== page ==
On governance: I have been at APRA for five months – long enough to have seen some interesting things and to know that I will have a keen interest in this subject. Many things that need improvement start with the quality of boards and good governance. Good governance is not about process or meeting a formula. At its core is a strong sense of the purpose of the organisation, and the skills and commitment to drive to that end. It’s a difficult job – not a sinecure or something to put on a CV. I know I am speaking today with a group of executives. While your role is to devise and execute strategy and business plans, the non-executives are there to agree the strategy and hold you to the execution of it.
I have been on boards in both executive and non-executive roles. A personal view: it’s easier to demonstrate your skill as an executive. You have the people and your hands on the levers. Being a good non-exec is harder. If you do your job well, you may even annoy the executives.
Mostly in the past, non-execs toiled unseen. But the role is vital and in today’s world – including in the super ecosystem – you won’t remain unseen. We have a strong spotlight on governance. It’s key to our aim of rectifying sub-standard industry practices. The scale and scope of this industry demands the focus and skills coverage that significant financial institutions must have and that their primary stakeholders – in this case members – deserve. It’s a privilege, not a right, to manage members’ money, so boards need to maintain scrutiny on how the executives are running the business. Such things as execution of the strategic plan, the quality of data captured and reported, the use of members’ money on expenditure that in today’s world will be far more difficult to justify as being in members’ best financial interests, operational risks on outsourced and insourced activities, the search for talent. Another quite long list.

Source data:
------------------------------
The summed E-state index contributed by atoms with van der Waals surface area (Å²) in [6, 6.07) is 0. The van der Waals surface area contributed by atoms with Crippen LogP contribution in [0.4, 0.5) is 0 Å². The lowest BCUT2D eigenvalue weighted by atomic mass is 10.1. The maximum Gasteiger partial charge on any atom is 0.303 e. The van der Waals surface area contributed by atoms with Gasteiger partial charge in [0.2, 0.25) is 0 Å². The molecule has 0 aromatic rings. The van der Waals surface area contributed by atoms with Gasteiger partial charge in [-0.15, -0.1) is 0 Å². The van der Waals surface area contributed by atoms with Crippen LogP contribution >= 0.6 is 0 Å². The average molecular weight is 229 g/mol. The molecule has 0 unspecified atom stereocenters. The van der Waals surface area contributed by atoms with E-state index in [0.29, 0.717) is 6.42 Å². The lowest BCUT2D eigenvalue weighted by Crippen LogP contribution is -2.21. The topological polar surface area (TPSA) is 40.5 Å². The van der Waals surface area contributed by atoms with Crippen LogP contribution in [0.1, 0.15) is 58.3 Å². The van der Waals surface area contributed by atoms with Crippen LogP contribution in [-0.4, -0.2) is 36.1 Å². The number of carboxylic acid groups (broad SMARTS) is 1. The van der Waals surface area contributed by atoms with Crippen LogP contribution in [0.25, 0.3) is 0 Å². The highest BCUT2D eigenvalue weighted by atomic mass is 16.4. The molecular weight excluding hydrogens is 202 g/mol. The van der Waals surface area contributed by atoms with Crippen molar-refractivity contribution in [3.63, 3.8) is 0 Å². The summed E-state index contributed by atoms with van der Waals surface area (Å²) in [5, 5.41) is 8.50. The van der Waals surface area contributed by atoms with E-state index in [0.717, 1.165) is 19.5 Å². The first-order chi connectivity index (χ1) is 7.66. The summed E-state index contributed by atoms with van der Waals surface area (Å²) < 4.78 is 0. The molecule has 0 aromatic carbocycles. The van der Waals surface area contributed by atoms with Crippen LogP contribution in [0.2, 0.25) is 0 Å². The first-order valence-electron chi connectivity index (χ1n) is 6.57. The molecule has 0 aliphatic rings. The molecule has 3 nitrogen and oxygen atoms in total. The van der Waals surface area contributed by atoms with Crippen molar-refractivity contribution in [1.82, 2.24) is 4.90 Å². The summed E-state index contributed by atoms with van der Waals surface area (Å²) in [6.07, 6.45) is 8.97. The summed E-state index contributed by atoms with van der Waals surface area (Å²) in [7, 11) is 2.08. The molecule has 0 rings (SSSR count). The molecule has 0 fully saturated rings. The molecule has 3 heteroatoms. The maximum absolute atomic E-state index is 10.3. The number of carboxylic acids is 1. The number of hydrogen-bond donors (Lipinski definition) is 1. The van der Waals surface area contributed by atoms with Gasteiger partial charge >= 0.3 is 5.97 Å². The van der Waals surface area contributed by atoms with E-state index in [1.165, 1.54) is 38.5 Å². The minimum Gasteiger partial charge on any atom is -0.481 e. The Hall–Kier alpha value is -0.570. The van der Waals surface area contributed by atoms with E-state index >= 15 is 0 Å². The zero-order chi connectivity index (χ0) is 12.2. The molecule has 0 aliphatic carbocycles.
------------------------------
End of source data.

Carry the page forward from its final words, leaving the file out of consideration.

And here are a few more things to consider. Does your board have the right mix of skills and capabilities? Is board membership refreshed to ensure a range of diverse perspectives and avoid the danger of group-think? Do you have fit-for-purpose rules to support good governance for today’s environment, on tenure, for example, or the process for appointments? Good practice, in my view, would be to mirror ASX principles on tenure. How can your entities be at the forefront of good practice – not waiting to be cajoled by regulators? The more industry does for itself to resolve issues that are no longer a good look, the less lawmakers and regulators will need to intervene.
3. Member Engagement
Lastly on member engagement, the information we have obtained from the 13 “fails” is showing some member outflows – more than the same period last year – but not as many members taking charge of their own super as we would like to see. This prompted me to take up the pen and write an op ed which appeared last week in The Age and Sydney Morning Herald. You, I am sure, all pay keen attention to member engagement when it comes to signing up new members. There’s quite a lot of brand promotion out there and you must all be thinking carefully about how you will be able to justify this as being in members’ best financial interests.
I would like to see more done to make sure that members get the benefit of clear, concise information in plain English. The recent readability scorecard report was not encouraging although there were some bright sparks – hopefully green shoots.
What about grasping this issue: could there be a cross-entity taskforce on how to provide generic information to improve member engagement and understanding, in the interests of the system as a whole? Information that is clear, independent of any political nuance, and aimed at capturing members’ attention, helping them understand how important this issue is for their and their families’ financial futures.
But in case I need to reinforce my earlier message, being disengaged doesn’t mean a member should be disadvantaged. You need to constantly ask yourselves the question who are you here to serve and how are you prioritising the interests of your members. As regulators, we also have to ask a similar question, and the answer is we are here to serve the interests of members, not of industry participants.